On all but one occasion Chelsea have won the league, the team’s success has included a win at Liverpool. The anomaly is 1954/55, when Liverpool were a Division Two club.

On New Year’s Day 2005 it took a brilliant 80th-minute strike by substitute Joe Cole, on the field for just a few minutes. The following season Steven Gerrard equalised Frank Lampard’s early spot-kick, but Damien Duff, Cole again and Geremi completed an emphatic 4-1 triumph.

In 2009/10 goals from Didier Drogba and Lampard either side of half-time settled the outcome, and two seasons ago Emre Can’s deflected early goal was cancelled out by Gary Cahill, before Diego Costa mopped a loose clearance for the win.

You may enjoy the highlights of that game here.

Highlights: Liverpool (A) PREM 14/15

Chelsea are unbeaten in our past four Premier League meetings at Anfield since our last defeat there in May 2012. We have won six and drawn three of our past 13 league games at Anfield. The previous 60 league matches had served up just five Blues wins.

After a 3-2 win in 1935, the west Londoners endured 56 years of leaving Anfield without maximum points. The game in February 1992 finally ended that thanks to Vinnie Jones’s 25-yard opener and Dennis Wise’s winner after Ronnie Rosenthal equalised for Liverpool.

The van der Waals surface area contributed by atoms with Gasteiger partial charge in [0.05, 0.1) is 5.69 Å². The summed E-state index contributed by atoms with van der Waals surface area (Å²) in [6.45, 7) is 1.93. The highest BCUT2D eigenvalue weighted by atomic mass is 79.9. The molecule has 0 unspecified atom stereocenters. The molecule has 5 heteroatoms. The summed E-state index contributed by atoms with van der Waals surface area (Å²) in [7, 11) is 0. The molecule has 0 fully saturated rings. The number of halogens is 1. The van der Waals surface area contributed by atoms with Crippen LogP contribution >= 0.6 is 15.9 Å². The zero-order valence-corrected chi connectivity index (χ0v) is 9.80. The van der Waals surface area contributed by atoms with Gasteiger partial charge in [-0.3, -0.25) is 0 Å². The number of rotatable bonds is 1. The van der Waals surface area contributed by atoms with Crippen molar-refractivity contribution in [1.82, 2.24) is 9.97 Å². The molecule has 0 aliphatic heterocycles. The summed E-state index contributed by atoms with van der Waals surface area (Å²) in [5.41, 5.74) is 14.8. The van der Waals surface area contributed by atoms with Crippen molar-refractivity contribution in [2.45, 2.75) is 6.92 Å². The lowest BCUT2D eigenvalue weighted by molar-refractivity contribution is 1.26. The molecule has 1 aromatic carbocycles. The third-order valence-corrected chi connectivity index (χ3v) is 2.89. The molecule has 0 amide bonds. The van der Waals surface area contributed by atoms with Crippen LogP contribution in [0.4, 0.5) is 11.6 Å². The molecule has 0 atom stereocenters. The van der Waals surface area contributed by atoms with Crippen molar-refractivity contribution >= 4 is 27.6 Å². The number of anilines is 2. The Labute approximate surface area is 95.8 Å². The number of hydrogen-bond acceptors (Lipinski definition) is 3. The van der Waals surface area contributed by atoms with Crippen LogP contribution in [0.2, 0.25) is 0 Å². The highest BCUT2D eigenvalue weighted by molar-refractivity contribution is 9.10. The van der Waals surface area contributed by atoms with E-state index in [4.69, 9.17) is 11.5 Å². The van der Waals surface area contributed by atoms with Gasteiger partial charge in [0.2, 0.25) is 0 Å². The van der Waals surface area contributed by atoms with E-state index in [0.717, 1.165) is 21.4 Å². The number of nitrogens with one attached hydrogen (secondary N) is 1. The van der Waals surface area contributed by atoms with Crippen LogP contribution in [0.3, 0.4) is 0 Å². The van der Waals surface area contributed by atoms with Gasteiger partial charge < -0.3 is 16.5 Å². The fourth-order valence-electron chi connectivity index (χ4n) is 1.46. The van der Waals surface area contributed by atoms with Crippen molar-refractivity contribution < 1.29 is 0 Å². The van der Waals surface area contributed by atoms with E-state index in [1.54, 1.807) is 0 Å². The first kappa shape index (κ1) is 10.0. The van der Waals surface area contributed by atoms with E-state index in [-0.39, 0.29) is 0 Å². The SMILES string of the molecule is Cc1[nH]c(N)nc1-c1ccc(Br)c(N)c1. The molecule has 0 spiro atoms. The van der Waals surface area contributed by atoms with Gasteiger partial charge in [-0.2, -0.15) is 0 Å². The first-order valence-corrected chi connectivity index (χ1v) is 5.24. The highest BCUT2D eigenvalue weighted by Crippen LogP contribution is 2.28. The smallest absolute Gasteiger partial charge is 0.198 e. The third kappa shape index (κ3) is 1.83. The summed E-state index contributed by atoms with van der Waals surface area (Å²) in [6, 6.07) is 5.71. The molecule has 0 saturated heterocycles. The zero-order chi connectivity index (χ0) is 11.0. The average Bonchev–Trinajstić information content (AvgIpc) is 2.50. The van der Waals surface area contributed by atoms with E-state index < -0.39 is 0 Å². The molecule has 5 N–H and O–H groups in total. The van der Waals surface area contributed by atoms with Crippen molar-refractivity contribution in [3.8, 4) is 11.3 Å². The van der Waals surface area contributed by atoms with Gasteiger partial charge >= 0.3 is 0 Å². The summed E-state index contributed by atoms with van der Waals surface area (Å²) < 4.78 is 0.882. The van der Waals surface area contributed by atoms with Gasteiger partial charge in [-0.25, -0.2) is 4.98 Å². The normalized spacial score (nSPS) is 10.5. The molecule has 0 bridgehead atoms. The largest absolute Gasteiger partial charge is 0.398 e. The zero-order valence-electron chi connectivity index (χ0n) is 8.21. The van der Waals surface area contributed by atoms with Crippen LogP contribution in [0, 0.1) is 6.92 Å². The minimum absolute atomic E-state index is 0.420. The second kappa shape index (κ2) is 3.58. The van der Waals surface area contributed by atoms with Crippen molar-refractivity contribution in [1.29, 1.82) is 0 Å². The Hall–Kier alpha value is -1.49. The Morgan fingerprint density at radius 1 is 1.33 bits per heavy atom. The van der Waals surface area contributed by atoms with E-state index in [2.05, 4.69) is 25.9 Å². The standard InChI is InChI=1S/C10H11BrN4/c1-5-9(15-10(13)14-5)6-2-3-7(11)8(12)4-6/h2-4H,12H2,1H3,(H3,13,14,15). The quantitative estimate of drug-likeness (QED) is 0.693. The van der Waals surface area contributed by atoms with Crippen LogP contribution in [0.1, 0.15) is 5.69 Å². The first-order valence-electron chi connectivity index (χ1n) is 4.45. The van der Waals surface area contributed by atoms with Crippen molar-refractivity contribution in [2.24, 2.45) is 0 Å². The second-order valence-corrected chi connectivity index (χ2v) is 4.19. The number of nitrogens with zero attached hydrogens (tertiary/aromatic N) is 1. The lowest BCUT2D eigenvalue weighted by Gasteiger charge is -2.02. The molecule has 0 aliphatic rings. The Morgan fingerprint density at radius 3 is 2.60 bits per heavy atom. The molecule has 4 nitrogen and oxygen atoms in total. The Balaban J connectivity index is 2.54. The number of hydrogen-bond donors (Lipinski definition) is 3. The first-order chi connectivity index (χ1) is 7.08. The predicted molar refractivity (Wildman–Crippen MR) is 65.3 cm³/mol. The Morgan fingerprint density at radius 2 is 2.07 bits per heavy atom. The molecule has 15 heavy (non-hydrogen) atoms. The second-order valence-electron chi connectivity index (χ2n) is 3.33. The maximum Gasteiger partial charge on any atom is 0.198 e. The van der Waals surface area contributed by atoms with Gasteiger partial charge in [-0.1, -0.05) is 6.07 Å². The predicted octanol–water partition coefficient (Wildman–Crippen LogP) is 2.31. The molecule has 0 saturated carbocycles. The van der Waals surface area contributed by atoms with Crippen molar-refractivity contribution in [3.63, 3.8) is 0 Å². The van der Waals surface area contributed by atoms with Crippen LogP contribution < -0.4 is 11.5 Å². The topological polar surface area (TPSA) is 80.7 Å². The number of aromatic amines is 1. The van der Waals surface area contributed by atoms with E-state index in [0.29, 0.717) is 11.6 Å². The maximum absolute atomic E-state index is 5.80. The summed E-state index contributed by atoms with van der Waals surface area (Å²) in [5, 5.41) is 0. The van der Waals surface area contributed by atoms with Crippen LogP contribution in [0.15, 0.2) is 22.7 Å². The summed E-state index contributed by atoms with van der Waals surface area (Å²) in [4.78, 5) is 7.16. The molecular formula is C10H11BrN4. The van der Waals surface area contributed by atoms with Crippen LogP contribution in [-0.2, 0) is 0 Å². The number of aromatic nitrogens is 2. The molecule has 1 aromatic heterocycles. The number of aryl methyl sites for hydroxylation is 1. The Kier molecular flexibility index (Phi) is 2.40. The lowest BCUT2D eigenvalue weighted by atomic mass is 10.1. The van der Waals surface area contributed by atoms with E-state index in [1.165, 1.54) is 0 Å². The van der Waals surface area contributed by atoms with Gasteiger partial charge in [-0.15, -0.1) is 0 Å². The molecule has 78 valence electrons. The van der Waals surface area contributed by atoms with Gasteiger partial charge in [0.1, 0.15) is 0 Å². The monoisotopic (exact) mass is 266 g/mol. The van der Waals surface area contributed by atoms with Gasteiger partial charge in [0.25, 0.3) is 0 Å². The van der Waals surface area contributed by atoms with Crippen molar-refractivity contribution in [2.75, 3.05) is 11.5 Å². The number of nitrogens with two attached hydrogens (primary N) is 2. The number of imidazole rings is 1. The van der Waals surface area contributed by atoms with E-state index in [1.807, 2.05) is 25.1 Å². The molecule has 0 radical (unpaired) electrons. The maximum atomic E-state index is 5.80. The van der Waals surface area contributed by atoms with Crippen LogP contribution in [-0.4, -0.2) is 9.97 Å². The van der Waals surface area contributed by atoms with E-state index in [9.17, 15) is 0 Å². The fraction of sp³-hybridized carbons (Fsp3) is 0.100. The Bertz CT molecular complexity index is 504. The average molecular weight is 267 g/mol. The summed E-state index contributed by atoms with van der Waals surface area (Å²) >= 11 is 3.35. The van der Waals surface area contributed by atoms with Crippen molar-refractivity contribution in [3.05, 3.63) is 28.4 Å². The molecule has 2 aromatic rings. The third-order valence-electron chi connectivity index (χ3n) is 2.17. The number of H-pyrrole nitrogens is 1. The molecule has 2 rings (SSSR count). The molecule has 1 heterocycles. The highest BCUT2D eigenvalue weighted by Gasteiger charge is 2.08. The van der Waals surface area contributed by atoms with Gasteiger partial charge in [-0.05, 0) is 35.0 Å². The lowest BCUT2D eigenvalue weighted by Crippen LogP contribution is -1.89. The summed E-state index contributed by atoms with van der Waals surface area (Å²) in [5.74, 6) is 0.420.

The 6-2 FA Cup victory over Burnley on 31 January 1978 was Chelsea’s third-best ever in the competition proper at the time, after the 9-1 whipping at Worksop in 1908 and 7-2 crushing of Accrington Stanley in 1927. We have since won 6-1 (twice) and 7-0 against Ipswich.


Our last 10 away league meetings at Liverpool


The reverse fixture this season

16 September 2016 Premier League

Chelsea………..……..1       Liverpool………..….2

Diego Costa 61               Lovren 17

                                    Henderson 36

            Att: 41,514


Chelsea v Liverpool in all competitions